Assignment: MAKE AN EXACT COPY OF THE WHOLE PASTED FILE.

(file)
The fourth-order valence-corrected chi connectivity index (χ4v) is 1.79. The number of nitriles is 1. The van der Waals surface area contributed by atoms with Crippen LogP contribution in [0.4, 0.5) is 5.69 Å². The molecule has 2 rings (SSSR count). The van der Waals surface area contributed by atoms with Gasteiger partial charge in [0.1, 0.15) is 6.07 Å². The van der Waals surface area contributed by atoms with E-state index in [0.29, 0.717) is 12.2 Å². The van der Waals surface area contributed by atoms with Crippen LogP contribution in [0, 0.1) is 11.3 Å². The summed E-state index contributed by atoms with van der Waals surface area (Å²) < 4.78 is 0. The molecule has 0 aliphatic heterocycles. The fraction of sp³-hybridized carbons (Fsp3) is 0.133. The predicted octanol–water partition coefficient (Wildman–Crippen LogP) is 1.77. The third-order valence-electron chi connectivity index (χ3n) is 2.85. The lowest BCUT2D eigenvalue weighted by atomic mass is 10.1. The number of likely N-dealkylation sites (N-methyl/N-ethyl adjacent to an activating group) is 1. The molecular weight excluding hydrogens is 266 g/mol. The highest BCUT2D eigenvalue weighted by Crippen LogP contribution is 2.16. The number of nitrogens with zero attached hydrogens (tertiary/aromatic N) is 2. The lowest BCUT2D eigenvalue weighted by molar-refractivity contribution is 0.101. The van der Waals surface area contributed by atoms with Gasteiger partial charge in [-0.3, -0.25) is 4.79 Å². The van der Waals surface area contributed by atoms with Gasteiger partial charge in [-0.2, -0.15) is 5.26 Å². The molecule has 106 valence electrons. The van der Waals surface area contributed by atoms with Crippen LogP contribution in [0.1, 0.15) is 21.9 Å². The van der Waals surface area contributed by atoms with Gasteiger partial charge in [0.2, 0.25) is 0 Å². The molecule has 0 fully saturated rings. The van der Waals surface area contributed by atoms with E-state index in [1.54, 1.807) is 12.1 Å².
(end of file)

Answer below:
The fourth-order valence-corrected chi connectivity index (χ4v) is 1.79. The number of nitriles is 1. The van der Waals surface area contributed by atoms with Crippen LogP contribution in [0.4, 0.5) is 5.69 Å². The molecule has 2 rings (SSSR count). The van der Waals surface area contributed by atoms with Gasteiger partial charge in [0.1, 0.15) is 6.07 Å². The van der Waals surface area contributed by atoms with E-state index in [0.29, 0.717) is 12.2 Å². The van der Waals surface area contributed by atoms with Crippen LogP contribution in [0, 0.1) is 11.3 Å². The summed E-state index contributed by atoms with van der Waals surface area (Å²) < 4.78 is 0. The molecule has 0 aliphatic heterocycles. The fraction of sp³-hybridized carbons (Fsp3) is 0.133. The predicted octanol–water partition coefficient (Wildman–Crippen LogP) is 1.77. The third-order valence-electron chi connectivity index (χ3n) is 2.85. The lowest BCUT2D eigenvalue weighted by atomic mass is 10.1. The number of likely N-dealkylation sites (N-methyl/N-ethyl adjacent to an activating group) is 1. The molecular weight excluding hydrogens is 266 g/mol. The highest BCUT2D eigenvalue weighted by Crippen LogP contribution is 2.16. The number of nitrogens with zero attached hydrogens (tertiary/aromatic N) is 2. The lowest BCUT2D eigenvalue weighted by molar-refractivity contribution is 0.101. The van der Waals surface area contributed by atoms with Gasteiger partial charge in [-0.3, -0.25) is 4.79 Å². The van der Waals surface area contributed by atoms with Gasteiger partial charge in [-0.2, -0.15) is 5.26 Å². The molecule has 106 valence electrons. The van der Waals surface area contributed by atoms with Crippen LogP contribution in [0.1, 0.15) is 21.9 Å². The van der Waals surface area contributed by atoms with Gasteiger partial charge in [0.2, 0.25) is 0 Å². The molecule has 0 fully saturated rings. The van der Waals surface area contributed by atoms with E-state index in [1.54, 1.807) is 12.1 Å².